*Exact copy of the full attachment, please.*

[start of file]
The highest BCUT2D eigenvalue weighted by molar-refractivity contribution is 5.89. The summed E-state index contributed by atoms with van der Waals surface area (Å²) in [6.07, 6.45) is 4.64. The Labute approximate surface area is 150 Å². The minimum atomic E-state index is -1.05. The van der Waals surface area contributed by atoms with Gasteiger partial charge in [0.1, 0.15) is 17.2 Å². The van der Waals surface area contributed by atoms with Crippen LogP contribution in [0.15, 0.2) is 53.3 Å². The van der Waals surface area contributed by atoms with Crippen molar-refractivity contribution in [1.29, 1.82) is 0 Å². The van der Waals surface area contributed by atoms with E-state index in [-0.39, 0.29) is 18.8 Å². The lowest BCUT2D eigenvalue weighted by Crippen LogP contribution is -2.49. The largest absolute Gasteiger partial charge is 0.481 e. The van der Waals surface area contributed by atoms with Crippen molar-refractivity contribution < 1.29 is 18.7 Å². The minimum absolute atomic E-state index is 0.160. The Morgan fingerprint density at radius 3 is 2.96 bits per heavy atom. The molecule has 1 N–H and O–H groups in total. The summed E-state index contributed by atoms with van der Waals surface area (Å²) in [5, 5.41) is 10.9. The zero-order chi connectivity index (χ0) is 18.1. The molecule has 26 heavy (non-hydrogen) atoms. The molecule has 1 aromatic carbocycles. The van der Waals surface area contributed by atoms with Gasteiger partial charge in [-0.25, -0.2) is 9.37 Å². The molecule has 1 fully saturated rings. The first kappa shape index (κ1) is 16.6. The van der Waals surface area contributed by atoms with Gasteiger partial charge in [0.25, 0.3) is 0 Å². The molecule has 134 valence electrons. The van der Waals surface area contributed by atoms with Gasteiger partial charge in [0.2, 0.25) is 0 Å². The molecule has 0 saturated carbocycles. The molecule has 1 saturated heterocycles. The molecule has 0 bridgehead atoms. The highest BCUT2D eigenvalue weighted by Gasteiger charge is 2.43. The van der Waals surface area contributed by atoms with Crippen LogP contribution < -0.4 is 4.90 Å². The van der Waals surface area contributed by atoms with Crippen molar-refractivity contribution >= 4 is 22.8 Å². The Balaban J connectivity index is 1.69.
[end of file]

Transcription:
The highest BCUT2D eigenvalue weighted by molar-refractivity contribution is 5.89. The summed E-state index contributed by atoms with van der Waals surface area (Å²) in [6.07, 6.45) is 4.64. The Labute approximate surface area is 150 Å². The minimum atomic E-state index is -1.05. The van der Waals surface area contributed by atoms with Gasteiger partial charge in [0.1, 0.15) is 17.2 Å². The van der Waals surface area contributed by atoms with Crippen LogP contribution in [0.15, 0.2) is 53.3 Å². The van der Waals surface area contributed by atoms with Crippen molar-refractivity contribution in [1.29, 1.82) is 0 Å². The van der Waals surface area contributed by atoms with E-state index in [-0.39, 0.29) is 18.8 Å². The lowest BCUT2D eigenvalue weighted by Crippen LogP contribution is -2.49. The largest absolute Gasteiger partial charge is 0.481 e. The van der Waals surface area contributed by atoms with Crippen molar-refractivity contribution < 1.29 is 18.7 Å². The minimum absolute atomic E-state index is 0.160. The Morgan fingerprint density at radius 3 is 2.96 bits per heavy atom. The molecule has 1 N–H and O–H groups in total. The summed E-state index contributed by atoms with van der Waals surface area (Å²) in [5, 5.41) is 10.9. The zero-order chi connectivity index (χ0) is 18.1. The molecule has 26 heavy (non-hydrogen) atoms. The molecule has 1 aromatic carbocycles. The van der Waals surface area contributed by atoms with Gasteiger partial charge in [-0.25, -0.2) is 9.37 Å². The molecule has 1 fully saturated rings. The first kappa shape index (κ1) is 16.6. The van der Waals surface area contributed by atoms with Gasteiger partial charge in [0.25, 0.3) is 0 Å². The molecule has 134 valence electrons. The van der Waals surface area contributed by atoms with Gasteiger partial charge in [0.2, 0.25) is 0 Å². The molecule has 0 saturated carbocycles. The molecule has 1 saturated heterocycles. The molecule has 0 bridgehead atoms. The highest BCUT2D eigenvalue weighted by Gasteiger charge is 2.43. The van der Waals surface area contributed by atoms with Crippen LogP contribution < -0.4 is 4.90 Å². The van der Waals surface area contributed by atoms with Crippen molar-refractivity contribution >= 4 is 22.8 Å². The Balaban J connectivity index is 1.69.